January 5, 2018
Bonobos like here the male "Fizi" prefer rowdy (Photo: Christopher Krupenye / Duke University)
Reading aloud We humans instinctively favor helpful, social people over rude ruffians - this is true even for babies. It is all the more strange that just the supposedly most affectionate and social among the apes see this quite differently: bonobos consistently draw reckless ruffians, as an experiment now shows. According to the researchers, this might indicate that the preference for social conspecifics is indeed typically human.

Bonobos are next to the chimpanzees our closest relatives. However, while chimpanzees are often quite aggressive towards their conspecifics, the bonobos are considered particularly peaceful. According to the motto: "Make Love Not War" they solve their conflicts through sex rather than fighting. Studies also show that the bonobos willingly help each other and even share their food with other species. "So many see the bonobos as the hippies among the apes, " says first author Christopher Krupenye of Duke University in Durham. "They cooperate to an extent that we do not know so much about chimpanzees." But how far does the social streak of the bonobos go? Do you also rate your conspecifics according to how cooperative they are?

Helper or Hinderer?

In our case, three-month-old babies already show a pronounced preference for helpful people: they instinctively turn to the people they were previously able to observe, how they helped another human being. On the other hand, if you see a person harming another person, avoid them. However, whether this behavior is typically human or whether our closest relatives share it with us has been unclear. In search of an answer, Krupenye and his colleague Brian Hare have now tested bonobos in an Orphaned Monkey Guard in the Democratic Republic of the Congo.

For their experiment, they first showed 24 bonobos a short film in which an abstract figure helped another one up a mountain. A second figure pushed her partner down the slope. Subsequently, the great apes should choose between paper representations of these two figures. In a second test, the bonobos watched a man steal a cuddly toy from a second. A second person, on the other hand, turned out to be a helper and returned the beast to the victim. Again, the researchers wanted to know which person would prefer the apes. Would they react just like human children?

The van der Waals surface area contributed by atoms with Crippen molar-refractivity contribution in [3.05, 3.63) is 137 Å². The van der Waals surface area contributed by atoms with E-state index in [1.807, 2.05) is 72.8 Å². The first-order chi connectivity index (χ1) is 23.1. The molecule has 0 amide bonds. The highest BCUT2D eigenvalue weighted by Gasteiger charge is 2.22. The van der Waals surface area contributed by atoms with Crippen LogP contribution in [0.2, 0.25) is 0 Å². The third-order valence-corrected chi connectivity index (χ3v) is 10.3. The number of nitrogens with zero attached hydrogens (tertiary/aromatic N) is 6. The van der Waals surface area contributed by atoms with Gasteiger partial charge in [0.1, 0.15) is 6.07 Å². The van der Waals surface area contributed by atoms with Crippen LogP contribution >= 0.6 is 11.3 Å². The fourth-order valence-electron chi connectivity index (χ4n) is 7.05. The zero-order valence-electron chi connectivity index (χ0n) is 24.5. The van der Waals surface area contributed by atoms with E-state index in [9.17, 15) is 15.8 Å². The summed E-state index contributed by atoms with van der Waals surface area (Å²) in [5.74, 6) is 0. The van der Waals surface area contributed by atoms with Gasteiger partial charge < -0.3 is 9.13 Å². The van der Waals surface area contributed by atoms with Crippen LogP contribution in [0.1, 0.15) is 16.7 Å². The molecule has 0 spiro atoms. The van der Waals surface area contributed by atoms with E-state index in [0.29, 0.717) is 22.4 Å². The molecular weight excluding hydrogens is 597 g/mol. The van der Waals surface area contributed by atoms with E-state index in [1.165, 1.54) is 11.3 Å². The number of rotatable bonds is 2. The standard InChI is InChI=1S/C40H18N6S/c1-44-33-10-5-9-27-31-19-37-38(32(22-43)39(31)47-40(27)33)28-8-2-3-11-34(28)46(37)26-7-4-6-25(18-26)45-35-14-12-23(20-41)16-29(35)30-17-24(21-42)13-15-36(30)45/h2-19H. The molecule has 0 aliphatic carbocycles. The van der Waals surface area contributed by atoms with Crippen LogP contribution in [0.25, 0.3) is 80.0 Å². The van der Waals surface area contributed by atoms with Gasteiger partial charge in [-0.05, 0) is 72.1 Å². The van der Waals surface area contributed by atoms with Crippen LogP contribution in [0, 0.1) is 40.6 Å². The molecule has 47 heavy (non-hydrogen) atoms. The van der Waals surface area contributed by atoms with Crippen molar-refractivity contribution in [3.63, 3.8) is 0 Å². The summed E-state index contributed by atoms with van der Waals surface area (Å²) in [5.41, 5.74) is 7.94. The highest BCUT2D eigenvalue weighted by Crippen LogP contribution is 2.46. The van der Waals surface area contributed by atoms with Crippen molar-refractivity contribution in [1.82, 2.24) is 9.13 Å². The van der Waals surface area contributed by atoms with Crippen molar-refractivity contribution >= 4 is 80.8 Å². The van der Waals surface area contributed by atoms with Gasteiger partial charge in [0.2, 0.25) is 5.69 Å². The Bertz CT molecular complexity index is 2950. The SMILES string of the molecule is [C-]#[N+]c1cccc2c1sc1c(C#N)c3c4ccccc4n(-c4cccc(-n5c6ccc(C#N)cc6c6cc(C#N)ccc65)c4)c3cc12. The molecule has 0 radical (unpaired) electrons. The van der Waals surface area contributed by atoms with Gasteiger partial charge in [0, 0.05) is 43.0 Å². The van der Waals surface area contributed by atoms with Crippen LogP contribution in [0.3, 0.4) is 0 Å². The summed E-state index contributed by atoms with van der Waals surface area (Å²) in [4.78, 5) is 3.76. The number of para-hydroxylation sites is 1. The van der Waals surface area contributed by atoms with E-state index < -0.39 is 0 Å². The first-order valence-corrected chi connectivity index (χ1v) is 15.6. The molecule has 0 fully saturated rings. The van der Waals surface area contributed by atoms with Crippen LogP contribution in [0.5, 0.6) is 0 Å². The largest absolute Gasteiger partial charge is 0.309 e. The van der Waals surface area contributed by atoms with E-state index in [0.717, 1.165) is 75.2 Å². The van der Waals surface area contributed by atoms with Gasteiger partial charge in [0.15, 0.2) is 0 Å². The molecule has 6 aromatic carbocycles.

Clear preference for the asocial

The surprising result: The bonobos showed with their reactions that they can clearly distinguish between helpful and anti-social behavior. "But they did not demonstrate a preference for the helpers, " report Krupenye and Hare. "Instead, in all cases, they chose the 'bad guys' - those who thwarted the other's goals." This reaction surprised even the two primate researchers. "That was amazing and totally unexpected, " says Krupenye. But the bonobos were not deterred and demonstrated in other variants of this test again and again their preference for anti-social louts. display

"These experiments show that humans and bonobo show very different preferences in almost identical situations - despite their close relationship, " the researchers say. In her view, this might indicate that the instinctive preference for social conspecifics is indeed a typically human trait - and only developed in the course of human evolution. "Apparently, these preferences are closely linked to the particularly cooperative nature of humans, " the researchers said. They may even have been crucial to mankind's ability to train such complex social structures and societies.

Why, however, do the bonobos, despite their high social intelligence, prefer the buggers? Krupenye and Hare suggest that this is related to the pronounced sense of rank and dominance of these great apes. An indication of this was provided by another test. In this, the researchers showed the bonobos videos in which a figure was constantly pushing to a particularly coveted place and drove all the others out - she behaved so dominant. On the other hand, another readily gave up the place. The reaction of the great apes was clear: they preferred the more unsocial but dominant figure. The researchers suspect that this behavior benefits the bonobos in their everyday social life: it pays off for them if they get on well with dominant species.


  • Christopher Krupenye and Brian Hare (Duke University, Durham), Current Biology, doi: 10.1016 / j.cub.2017.11.061
© science.de - Nadja Podbregar
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